Its time to balance up the bad news with some good news.
The world is worried about China. Some say…We will be brought to our knees because their economy is no longer growing at 7.5% compound. It’s an irrefutable fact that the Chinese economy is slowing down, but since they regularly engineer their economic results it’s very hard to say with any accuracy, just where it was, just where it is and just where it’s going. The projection is 6.8%, which doesn’t look like a disaster to me.
American commentators are worried that many global companies will struggle to make large profits in the future if the Chinese can’t afford to buy anything anymore. That’s not news. What is news is that the Chinese Authorities have finally found something they can’t control. It has to remain that way. We sold our Chinese funds because Im not happy investing where a Communist regime can control things.
Should we care? Robert Peston at the BBC seems to think so, but frankly I’m not as worried. Firstly I don’t get paid to be a cross between a drama queen and a scaremonger. I get paid to assess the facts, take action and not get overly dramatic during the process.
So judging by some investors recent actions, they must feel that with the Chinese economy supposedly struggling, that there will be nobody left to buy the worlds goods anymore. For those investors I have two questions.
What did investors worry about before they worried about China’s slowdown?
Here’s an interesting fact. There has never been a time in the last 100 years where we haven’t had our armed forces involved in an overseas conflict. So no point waiting for war to end before we invest. Before investors worried about China’s slowdown, they had other things to worry about.
The UK General Election
Vladimir Putin & the aggression in the Ukraine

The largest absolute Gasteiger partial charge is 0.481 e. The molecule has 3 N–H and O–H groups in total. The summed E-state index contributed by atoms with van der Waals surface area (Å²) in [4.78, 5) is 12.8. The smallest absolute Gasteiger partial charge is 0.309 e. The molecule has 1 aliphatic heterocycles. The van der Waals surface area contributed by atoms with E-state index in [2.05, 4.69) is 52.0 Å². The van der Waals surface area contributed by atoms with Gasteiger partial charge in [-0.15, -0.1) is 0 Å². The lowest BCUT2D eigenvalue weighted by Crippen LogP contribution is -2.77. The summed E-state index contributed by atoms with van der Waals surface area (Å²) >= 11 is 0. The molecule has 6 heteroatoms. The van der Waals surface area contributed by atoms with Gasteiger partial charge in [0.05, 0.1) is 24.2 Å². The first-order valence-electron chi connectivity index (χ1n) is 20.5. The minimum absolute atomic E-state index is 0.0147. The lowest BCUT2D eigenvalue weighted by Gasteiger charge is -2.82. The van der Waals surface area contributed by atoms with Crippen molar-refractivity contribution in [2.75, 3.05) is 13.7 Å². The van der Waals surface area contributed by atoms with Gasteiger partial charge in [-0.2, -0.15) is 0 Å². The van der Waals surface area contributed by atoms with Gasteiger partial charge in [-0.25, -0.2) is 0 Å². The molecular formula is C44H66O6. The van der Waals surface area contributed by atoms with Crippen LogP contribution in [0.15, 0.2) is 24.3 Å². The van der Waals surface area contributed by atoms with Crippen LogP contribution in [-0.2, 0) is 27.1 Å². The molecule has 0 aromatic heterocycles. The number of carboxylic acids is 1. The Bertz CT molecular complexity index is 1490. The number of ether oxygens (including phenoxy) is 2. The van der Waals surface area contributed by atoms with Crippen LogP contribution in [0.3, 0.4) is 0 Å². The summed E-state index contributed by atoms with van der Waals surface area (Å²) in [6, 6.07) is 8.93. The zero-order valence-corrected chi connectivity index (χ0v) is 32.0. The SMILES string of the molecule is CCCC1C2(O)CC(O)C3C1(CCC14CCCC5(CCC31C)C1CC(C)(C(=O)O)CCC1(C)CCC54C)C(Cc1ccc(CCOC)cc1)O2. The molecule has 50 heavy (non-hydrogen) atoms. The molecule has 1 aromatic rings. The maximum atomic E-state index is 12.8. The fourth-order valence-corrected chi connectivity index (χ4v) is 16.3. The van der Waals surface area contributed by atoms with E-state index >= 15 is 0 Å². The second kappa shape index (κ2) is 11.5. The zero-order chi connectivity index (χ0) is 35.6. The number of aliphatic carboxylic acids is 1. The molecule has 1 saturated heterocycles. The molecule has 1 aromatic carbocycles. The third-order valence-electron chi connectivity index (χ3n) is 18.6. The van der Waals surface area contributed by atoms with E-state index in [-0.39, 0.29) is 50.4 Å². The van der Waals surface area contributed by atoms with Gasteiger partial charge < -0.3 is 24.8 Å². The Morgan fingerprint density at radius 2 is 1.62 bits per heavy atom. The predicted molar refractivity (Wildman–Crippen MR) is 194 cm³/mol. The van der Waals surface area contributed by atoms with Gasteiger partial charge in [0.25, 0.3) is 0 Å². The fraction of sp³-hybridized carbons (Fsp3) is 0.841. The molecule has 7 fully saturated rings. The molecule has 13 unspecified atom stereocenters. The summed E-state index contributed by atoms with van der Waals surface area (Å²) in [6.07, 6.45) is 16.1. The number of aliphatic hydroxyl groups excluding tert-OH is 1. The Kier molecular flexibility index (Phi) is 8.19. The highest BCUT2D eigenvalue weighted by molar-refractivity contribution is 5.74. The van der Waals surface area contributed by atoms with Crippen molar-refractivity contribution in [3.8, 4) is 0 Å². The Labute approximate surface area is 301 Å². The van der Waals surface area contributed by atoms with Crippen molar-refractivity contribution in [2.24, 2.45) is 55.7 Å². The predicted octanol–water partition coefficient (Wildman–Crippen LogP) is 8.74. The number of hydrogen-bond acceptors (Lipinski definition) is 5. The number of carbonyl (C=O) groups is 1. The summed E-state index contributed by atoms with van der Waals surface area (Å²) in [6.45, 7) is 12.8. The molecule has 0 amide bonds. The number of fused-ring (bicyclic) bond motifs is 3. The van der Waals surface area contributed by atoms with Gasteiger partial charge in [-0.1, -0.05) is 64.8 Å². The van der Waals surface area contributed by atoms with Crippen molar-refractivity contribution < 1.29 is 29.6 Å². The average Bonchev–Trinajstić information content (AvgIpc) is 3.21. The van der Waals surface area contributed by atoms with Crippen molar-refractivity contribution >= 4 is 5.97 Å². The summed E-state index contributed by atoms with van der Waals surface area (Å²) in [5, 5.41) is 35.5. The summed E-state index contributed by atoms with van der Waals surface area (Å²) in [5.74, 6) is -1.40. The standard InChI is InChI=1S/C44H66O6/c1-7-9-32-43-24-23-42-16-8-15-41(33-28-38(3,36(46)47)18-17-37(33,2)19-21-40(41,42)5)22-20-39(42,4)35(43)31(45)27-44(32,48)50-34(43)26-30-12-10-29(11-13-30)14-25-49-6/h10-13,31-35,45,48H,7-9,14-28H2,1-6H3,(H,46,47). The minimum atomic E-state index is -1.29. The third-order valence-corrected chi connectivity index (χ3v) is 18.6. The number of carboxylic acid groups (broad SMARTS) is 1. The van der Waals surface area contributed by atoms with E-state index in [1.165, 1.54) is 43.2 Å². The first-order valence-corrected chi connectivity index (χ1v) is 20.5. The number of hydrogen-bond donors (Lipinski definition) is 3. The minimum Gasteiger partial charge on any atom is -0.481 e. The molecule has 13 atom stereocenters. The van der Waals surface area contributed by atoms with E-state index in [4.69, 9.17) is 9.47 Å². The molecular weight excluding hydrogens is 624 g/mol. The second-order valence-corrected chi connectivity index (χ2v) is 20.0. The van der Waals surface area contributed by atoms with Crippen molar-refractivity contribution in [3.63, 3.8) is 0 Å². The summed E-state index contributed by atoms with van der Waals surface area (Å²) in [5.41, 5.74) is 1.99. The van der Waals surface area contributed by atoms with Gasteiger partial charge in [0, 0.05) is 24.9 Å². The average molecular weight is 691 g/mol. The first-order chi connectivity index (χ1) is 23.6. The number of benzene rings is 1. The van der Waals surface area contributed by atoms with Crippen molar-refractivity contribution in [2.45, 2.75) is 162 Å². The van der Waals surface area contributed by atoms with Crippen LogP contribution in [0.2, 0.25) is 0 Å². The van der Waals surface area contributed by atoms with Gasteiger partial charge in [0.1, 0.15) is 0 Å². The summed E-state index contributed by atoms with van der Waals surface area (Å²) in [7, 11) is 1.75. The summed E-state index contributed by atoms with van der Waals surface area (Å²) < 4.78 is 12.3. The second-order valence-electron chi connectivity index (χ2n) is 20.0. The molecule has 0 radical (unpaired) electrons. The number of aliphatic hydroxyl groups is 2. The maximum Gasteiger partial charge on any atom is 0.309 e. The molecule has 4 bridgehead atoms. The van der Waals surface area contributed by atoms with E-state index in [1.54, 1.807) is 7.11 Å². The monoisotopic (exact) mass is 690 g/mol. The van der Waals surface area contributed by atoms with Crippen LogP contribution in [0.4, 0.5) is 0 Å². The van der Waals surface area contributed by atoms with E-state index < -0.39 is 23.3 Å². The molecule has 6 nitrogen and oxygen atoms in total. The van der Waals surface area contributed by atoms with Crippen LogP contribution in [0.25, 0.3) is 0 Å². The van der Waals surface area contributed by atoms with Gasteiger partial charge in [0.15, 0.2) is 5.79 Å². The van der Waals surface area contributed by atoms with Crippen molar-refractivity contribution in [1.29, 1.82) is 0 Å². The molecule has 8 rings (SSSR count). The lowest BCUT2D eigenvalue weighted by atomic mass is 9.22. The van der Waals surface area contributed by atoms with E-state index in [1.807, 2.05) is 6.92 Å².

Greek Debt – Parts 1,2,3 & 4
Kim Jong-un & his Missiles
Irans Nuclear pretentions
Arab Israeli hostilities
Osama Bin Laden & Al Qaeda
Saddam Hussein & The Weapons of Mass Destruction
OPEC’s cartel and the ever increasing price of Oil
Oil running out
An Oil glut
The price of oil crashing
House price inflation
House prices falling
Banks extortionate profits
Securitised Debt Obligations
Interest Rates Rising
China Overheating (hard to believe now worries centre on the Chinese Slowdown)
We never will have “Goldilocks Investment Conditions”, they simply don’t exist. Whilst many individuals worry and are worked up into a frenzy, patient investors just invest patiently.
Who bought the worlds goods before the Chinese supposedly bought up everything?
Since WWII it has been the American consumers. Us Europeans did our bit too. So is there any chance we won’t need the Chinese to buy all the worlds manufactured goods in the future?
Well an interesting set of conditions are appearing in the U.S. and the UK.
- Life support given by quantitive easing has finished. The next direction for interest rates will be upwards. That’s a good thing, it confirms economic recovery is robust.
- Unemployment is way down, debt is down.
- Wages are rising, house prices are rising.
- Consumers are benefitting from the fall in oil prices